Stephen Kenneth Chrysler, Orange County, California, an attorney, was sentenced to serve 37 months in prison for his role in an $8 million mortgage fraud scheme involving 16 homes in Oceanside, Escondido, San Marcos, Lakeside, and Menifee, California. His mother, Aida Agusti Castro, Carlsbad, California, a real estate broker, was also sentenced for her role in the scheme, received a 33-month prison sentence.
United States District Judge Jeffrey T. Miller also sentenced each defendant to forfeit over $350,000 in illicit proceeds.
A jury convicted Chrysler and Castro of multiple counts of wire fraud in April 2012, and both have been held in federal custody since the jury returned the guilty verdict. Evidence at trial proved that between 2005 and 2007, the two defendants created 30 separate false loan applications, along with other fraudulent supporting documents, that they submitted to mortgage lenders in order to obtain over $8 million in mortgages to unqualified borrowers. The defendants used a number of techniques to get these fraudulent loans funded, including:
– creating phony businesses and claiming that borrowers were the self-employed owners of those companies;
– inflating borrowers’ monthly incomes;
– creating false rental histories and citing a sham management company as the landlord;
– fabricating rental agreements, with made-up tenants and lease terms, and forging borrowers’ signatures on the agreements;
– altering borrowers’ bank statements to inflate their bank account balances; and
– purchasing false CPA letters that would support the borrowers’ phony businesses.
Documents introduced into evidence proved the defendants used Chrysler‘s company, SKC Real Estate, to receive approximately $350,000 in loan fees and real estate commissions from these fraudulent transactions. Evidence at trial also showed that the defendants targeted Spanish-speaking borrowers as clients, and concealed from borrowers the fraudulent information that the defendants inserted into their loan documents. Several borrowers testified that the defendants told them to simply sign the loan documents, and did not translate these documents into Spanish. As the borrowers were not financially qualified to obtain these loans, many of the mortgages went into default and the properties have been foreclosed upon.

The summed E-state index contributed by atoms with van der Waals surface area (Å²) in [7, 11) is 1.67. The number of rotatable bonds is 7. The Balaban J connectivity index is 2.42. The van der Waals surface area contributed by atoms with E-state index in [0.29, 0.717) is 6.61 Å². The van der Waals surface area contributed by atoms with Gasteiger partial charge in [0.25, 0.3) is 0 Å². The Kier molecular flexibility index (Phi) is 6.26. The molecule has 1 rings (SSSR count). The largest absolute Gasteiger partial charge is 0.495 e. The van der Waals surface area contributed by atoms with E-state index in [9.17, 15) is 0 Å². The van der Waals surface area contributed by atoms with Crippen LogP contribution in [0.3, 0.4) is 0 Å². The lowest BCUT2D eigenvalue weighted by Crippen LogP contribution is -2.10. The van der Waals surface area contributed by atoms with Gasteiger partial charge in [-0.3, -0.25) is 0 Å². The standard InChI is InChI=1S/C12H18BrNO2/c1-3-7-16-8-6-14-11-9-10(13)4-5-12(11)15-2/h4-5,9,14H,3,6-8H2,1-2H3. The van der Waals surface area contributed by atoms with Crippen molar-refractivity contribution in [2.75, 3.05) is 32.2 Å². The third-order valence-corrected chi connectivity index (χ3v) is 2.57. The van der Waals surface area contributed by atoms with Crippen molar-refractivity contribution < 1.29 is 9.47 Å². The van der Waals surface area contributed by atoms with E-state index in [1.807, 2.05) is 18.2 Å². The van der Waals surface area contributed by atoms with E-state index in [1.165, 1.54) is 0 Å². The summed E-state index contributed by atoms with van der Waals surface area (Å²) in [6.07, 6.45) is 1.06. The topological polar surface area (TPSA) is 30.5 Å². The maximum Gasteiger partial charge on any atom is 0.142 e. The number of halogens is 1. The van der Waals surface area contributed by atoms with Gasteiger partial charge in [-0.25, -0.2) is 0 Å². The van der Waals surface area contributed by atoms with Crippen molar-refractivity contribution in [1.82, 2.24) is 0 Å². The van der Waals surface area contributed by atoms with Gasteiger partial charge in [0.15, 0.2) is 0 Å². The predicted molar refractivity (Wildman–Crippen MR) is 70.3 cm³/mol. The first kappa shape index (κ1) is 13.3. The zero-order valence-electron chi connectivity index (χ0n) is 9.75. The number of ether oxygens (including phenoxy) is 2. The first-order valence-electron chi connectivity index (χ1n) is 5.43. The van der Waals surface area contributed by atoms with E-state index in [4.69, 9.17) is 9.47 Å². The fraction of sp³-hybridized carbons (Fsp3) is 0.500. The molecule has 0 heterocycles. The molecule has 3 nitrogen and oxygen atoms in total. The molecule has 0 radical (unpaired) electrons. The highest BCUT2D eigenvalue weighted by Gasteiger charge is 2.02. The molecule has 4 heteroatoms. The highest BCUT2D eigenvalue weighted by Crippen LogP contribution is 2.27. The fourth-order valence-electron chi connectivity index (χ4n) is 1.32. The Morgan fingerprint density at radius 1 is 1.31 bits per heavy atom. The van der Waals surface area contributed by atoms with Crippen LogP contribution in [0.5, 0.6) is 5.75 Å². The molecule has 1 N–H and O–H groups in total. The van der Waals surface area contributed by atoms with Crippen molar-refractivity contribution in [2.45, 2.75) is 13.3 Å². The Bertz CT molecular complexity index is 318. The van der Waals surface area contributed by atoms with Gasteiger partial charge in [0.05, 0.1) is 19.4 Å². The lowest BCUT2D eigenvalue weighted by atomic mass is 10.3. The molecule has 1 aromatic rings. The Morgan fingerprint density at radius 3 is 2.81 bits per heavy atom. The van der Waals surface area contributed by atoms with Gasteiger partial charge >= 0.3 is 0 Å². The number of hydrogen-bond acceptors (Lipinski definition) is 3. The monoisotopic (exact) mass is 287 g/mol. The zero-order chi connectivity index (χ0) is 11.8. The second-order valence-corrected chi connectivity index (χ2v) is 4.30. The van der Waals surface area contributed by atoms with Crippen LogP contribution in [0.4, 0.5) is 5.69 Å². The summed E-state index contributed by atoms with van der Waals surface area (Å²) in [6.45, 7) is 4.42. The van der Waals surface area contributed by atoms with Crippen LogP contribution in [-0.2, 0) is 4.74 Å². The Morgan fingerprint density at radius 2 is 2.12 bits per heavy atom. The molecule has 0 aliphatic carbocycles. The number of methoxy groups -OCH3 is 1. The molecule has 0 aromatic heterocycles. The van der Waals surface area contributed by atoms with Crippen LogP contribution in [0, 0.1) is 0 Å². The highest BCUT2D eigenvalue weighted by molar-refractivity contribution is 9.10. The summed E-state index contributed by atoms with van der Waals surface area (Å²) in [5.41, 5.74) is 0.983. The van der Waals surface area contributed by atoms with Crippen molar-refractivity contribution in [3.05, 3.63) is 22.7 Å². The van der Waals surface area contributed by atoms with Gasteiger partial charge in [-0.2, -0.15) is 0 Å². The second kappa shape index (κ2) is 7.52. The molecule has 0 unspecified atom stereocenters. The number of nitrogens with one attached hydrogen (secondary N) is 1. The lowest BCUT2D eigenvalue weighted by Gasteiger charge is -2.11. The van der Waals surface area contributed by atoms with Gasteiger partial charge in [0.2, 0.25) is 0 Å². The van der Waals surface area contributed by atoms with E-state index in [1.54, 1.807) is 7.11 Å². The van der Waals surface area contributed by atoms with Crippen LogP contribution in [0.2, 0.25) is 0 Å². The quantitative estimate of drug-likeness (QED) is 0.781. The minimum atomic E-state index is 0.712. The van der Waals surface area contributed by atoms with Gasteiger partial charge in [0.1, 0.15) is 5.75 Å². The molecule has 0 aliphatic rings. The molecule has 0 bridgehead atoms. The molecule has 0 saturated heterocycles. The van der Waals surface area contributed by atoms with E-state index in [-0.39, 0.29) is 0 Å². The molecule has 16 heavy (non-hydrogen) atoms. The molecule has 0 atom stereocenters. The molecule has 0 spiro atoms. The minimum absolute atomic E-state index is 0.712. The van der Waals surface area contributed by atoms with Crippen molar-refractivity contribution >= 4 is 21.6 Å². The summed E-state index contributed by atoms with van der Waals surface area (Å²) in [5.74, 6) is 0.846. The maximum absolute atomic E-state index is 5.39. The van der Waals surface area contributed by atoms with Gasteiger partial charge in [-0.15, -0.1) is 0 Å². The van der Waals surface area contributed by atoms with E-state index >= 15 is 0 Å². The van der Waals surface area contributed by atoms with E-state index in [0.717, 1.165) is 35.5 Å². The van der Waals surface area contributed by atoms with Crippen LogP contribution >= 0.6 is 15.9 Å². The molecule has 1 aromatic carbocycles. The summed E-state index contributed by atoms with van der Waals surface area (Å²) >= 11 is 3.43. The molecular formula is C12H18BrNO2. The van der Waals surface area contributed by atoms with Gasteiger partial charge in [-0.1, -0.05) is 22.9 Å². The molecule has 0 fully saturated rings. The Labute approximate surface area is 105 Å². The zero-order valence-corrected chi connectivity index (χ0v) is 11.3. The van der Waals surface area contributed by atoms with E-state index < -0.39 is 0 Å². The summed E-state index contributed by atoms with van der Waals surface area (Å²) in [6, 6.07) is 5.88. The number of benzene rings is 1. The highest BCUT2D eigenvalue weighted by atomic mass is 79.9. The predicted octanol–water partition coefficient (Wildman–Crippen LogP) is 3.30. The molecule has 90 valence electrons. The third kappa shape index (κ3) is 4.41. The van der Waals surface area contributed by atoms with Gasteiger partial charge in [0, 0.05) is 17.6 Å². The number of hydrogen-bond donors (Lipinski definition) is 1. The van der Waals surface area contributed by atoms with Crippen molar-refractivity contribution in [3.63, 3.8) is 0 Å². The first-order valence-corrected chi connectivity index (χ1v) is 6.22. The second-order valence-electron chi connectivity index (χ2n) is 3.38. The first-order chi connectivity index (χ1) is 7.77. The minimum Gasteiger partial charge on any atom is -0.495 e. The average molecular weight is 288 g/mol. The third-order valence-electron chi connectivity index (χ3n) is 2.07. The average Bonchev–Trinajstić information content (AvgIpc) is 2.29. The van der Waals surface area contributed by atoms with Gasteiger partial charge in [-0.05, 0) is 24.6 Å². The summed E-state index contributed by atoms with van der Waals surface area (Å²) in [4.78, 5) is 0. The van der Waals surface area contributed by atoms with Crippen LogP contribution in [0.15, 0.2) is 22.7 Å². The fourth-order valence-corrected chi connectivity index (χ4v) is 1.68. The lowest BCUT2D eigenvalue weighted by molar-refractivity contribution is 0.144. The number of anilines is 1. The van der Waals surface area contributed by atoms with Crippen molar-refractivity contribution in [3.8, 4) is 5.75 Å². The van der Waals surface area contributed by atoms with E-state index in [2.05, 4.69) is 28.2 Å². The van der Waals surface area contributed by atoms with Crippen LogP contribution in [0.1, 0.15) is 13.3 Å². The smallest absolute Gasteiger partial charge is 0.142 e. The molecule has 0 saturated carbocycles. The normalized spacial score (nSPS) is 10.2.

Court documents indicate that the fraudulent loans brokered by the defendants resulted in over $800,000 in losses, mostly resulting from foreclosures. Judge Miller set a restitution hearing for December 10, 2012 at 10:00 a.m., to determine the specific amounts owed to the various victim lending institutions.
These sentences are the latest in a series of prosecutions resulting from a long-term investigation into mortgage fraud activity connected to Aguilera’s Bookkeeping & Income Tax, Vista, California. In June 2010, a federal grand jury in San Diego returned a 51-count indictment charging 19 defendants (including Castro and Chrysler) from across California with mail and wire fraud offenses related to their mortgage fraud activities. According to court records and evidence introduced at trial, Castro and Chrysler (as well as 16 of the other defendants who have pled guilty) purchased false “CPA letters” from Aguilera’s Bookkeeping & Income Tax, and submitted these false documents to lenders in order to support fraudulent claims that borrowers were self-employed. The defendants used these false letters to further a mortgage fraud scheme that stretched from San Diego County to Walnut Creek, California.
United States Attorney Laura E. Duffy announced the sentences.
United States Attorney Duffy commented, “Justice was meted out today to two real estate professionals ““ one of whom was also a licensed attorney ““ who misused the trust placed in them by the State of California and their clients. These convictions and significant sentences prove, yet again, that those who misuse the financial system and prey upon the vulnerable members of society for their own financial gain will be held to account.” United States Attorney Duffy alsopraised the work of the Federal Bureau of Investigation in tackling mortgage fraud in the Southern District of California.
FBI Special Agent in Charge Daphne Hearn commented, “Many of the economic problems in our country’s housing market are a result of fraudulent lending practices such as this one. It is particularly unfortunate that many lost their homes unnecessarily because they were taken advantage of by so-called ‘professionals’ in the mortgage industry. The FBI stands resolut in our commitment to identifying the individuals responsible for this illegal behavior.”